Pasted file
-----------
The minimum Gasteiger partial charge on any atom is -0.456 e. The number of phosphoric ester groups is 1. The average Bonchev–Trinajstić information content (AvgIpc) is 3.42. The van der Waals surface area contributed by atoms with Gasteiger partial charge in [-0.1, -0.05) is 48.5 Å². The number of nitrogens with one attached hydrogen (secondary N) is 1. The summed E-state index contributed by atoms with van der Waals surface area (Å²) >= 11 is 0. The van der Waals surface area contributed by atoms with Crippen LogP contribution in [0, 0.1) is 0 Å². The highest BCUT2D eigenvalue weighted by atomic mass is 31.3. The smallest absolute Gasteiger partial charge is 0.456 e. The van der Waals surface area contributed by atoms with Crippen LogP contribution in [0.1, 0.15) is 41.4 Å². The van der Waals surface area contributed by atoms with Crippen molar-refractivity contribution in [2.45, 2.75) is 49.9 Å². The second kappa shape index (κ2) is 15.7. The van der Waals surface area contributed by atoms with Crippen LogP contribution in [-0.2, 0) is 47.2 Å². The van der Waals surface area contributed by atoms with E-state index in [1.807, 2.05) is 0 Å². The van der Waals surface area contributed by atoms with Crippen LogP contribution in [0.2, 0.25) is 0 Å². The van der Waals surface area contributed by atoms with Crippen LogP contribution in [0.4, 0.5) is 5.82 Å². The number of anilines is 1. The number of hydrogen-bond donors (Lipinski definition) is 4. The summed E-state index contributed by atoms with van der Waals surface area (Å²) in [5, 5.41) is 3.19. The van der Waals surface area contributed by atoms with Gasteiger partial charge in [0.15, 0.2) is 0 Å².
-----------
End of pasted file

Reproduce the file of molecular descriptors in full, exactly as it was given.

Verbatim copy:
The minimum Gasteiger partial charge on any atom is -0.456 e. The number of phosphoric ester groups is 1. The average Bonchev–Trinajstić information content (AvgIpc) is 3.42. The van der Waals surface area contributed by atoms with Gasteiger partial charge in [-0.1, -0.05) is 48.5 Å². The number of nitrogens with one attached hydrogen (secondary N) is 1. The summed E-state index contributed by atoms with van der Waals surface area (Å²) >= 11 is 0. The van der Waals surface area contributed by atoms with Crippen LogP contribution in [0, 0.1) is 0 Å². The highest BCUT2D eigenvalue weighted by atomic mass is 31.3. The smallest absolute Gasteiger partial charge is 0.456 e. The van der Waals surface area contributed by atoms with Crippen LogP contribution in [0.1, 0.15) is 41.4 Å². The van der Waals surface area contributed by atoms with Crippen molar-refractivity contribution in [2.45, 2.75) is 49.9 Å². The second kappa shape index (κ2) is 15.7. The van der Waals surface area contributed by atoms with Crippen LogP contribution in [-0.2, 0) is 47.2 Å². The van der Waals surface area contributed by atoms with E-state index in [1.807, 2.05) is 0 Å². The van der Waals surface area contributed by atoms with Crippen LogP contribution in [0.2, 0.25) is 0 Å². The van der Waals surface area contributed by atoms with Crippen LogP contribution in [0.4, 0.5) is 5.82 Å². The number of anilines is 1. The number of hydrogen-bond donors (Lipinski definition) is 4. The summed E-state index contributed by atoms with van der Waals surface area (Å²) in [5, 5.41) is 3.19. The van der Waals surface area contributed by atoms with Gasteiger partial charge in [0.15, 0.2) is 0 Å².